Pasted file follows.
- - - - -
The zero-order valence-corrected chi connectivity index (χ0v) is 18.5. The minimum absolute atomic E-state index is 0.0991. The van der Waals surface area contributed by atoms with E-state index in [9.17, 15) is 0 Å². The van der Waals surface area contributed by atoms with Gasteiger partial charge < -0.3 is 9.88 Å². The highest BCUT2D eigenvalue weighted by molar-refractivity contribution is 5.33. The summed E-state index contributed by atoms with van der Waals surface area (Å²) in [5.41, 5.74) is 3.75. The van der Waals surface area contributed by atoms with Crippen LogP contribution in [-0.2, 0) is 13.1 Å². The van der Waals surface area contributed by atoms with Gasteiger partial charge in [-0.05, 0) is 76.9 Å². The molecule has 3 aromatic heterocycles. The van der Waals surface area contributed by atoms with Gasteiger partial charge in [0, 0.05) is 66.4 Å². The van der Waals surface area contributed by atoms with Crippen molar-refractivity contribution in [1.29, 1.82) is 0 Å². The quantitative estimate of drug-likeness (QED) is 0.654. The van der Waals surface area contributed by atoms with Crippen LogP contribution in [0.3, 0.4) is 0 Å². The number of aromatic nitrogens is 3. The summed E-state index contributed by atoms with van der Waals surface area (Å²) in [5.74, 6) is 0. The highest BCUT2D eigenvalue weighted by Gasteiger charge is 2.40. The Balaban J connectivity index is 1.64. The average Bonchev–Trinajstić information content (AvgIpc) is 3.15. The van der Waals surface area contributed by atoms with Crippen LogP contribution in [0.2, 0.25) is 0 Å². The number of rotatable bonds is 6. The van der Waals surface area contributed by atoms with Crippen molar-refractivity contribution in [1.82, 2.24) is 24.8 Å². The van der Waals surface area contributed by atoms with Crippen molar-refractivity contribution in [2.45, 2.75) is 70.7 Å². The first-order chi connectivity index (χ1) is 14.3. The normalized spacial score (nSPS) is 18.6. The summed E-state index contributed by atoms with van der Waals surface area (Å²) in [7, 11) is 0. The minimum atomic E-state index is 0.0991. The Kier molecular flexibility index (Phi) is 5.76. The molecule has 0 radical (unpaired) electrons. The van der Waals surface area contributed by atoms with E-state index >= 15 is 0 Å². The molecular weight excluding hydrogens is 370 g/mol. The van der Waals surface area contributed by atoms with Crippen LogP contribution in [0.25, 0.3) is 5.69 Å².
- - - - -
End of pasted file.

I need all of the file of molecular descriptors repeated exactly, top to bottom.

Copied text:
The zero-order valence-corrected chi connectivity index (χ0v) is 18.5. The minimum absolute atomic E-state index is 0.0991. The van der Waals surface area contributed by atoms with E-state index in [9.17, 15) is 0 Å². The van der Waals surface area contributed by atoms with Gasteiger partial charge < -0.3 is 9.88 Å². The highest BCUT2D eigenvalue weighted by molar-refractivity contribution is 5.33. The summed E-state index contributed by atoms with van der Waals surface area (Å²) in [5.41, 5.74) is 3.75. The van der Waals surface area contributed by atoms with Crippen LogP contribution in [-0.2, 0) is 13.1 Å². The van der Waals surface area contributed by atoms with Gasteiger partial charge in [-0.05, 0) is 76.9 Å². The molecule has 3 aromatic heterocycles. The van der Waals surface area contributed by atoms with Gasteiger partial charge in [0, 0.05) is 66.4 Å². The van der Waals surface area contributed by atoms with Crippen molar-refractivity contribution in [1.29, 1.82) is 0 Å². The quantitative estimate of drug-likeness (QED) is 0.654. The van der Waals surface area contributed by atoms with Crippen LogP contribution in [0.3, 0.4) is 0 Å². The number of aromatic nitrogens is 3. The summed E-state index contributed by atoms with van der Waals surface area (Å²) in [5.74, 6) is 0. The highest BCUT2D eigenvalue weighted by Gasteiger charge is 2.40. The Balaban J connectivity index is 1.64. The average Bonchev–Trinajstić information content (AvgIpc) is 3.15. The van der Waals surface area contributed by atoms with Crippen LogP contribution in [0.2, 0.25) is 0 Å². The number of rotatable bonds is 6. The van der Waals surface area contributed by atoms with Crippen molar-refractivity contribution in [1.82, 2.24) is 24.8 Å². The van der Waals surface area contributed by atoms with Crippen molar-refractivity contribution in [2.45, 2.75) is 70.7 Å². The first-order chi connectivity index (χ1) is 14.3. The normalized spacial score (nSPS) is 18.6. The summed E-state index contributed by atoms with van der Waals surface area (Å²) in [7, 11) is 0. The minimum atomic E-state index is 0.0991. The Kier molecular flexibility index (Phi) is 5.76. The molecule has 0 radical (unpaired) electrons. The van der Waals surface area contributed by atoms with E-state index >= 15 is 0 Å². The molecular weight excluding hydrogens is 370 g/mol. The van der Waals surface area contributed by atoms with Crippen LogP contribution in [0.25, 0.3) is 5.69 Å².